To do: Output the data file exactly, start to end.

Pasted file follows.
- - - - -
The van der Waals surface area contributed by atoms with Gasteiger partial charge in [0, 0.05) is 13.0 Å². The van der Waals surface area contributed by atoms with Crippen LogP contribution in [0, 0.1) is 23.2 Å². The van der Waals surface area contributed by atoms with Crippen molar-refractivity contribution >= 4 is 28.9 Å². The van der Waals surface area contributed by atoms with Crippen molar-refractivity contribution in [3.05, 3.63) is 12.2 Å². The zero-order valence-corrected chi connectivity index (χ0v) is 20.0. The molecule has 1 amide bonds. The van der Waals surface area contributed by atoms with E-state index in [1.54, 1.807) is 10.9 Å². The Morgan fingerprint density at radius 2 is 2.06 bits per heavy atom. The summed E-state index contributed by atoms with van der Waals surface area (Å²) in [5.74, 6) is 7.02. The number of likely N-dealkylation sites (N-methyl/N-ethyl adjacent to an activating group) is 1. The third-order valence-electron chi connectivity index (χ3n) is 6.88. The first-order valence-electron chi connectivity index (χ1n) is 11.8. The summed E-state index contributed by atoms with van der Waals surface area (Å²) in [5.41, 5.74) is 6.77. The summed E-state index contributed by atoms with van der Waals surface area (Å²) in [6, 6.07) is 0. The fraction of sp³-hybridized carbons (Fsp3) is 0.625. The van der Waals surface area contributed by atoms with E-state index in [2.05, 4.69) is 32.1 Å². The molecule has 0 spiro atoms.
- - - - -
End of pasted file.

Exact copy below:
The van der Waals surface area contributed by atoms with Gasteiger partial charge in [0, 0.05) is 13.0 Å². The van der Waals surface area contributed by atoms with Crippen LogP contribution in [0, 0.1) is 23.2 Å². The van der Waals surface area contributed by atoms with Crippen molar-refractivity contribution >= 4 is 28.9 Å². The van der Waals surface area contributed by atoms with Crippen molar-refractivity contribution in [3.05, 3.63) is 12.2 Å². The zero-order valence-corrected chi connectivity index (χ0v) is 20.0. The molecule has 1 amide bonds. The van der Waals surface area contributed by atoms with E-state index in [1.54, 1.807) is 10.9 Å². The Morgan fingerprint density at radius 2 is 2.06 bits per heavy atom. The summed E-state index contributed by atoms with van der Waals surface area (Å²) in [5.74, 6) is 7.02. The number of likely N-dealkylation sites (N-methyl/N-ethyl adjacent to an activating group) is 1. The third-order valence-electron chi connectivity index (χ3n) is 6.88. The first-order valence-electron chi connectivity index (χ1n) is 11.8. The summed E-state index contributed by atoms with van der Waals surface area (Å²) in [5.41, 5.74) is 6.77. The summed E-state index contributed by atoms with van der Waals surface area (Å²) in [6, 6.07) is 0. The fraction of sp³-hybridized carbons (Fsp3) is 0.625. The van der Waals surface area contributed by atoms with E-state index in [2.05, 4.69) is 32.1 Å². The molecule has 0 spiro atoms.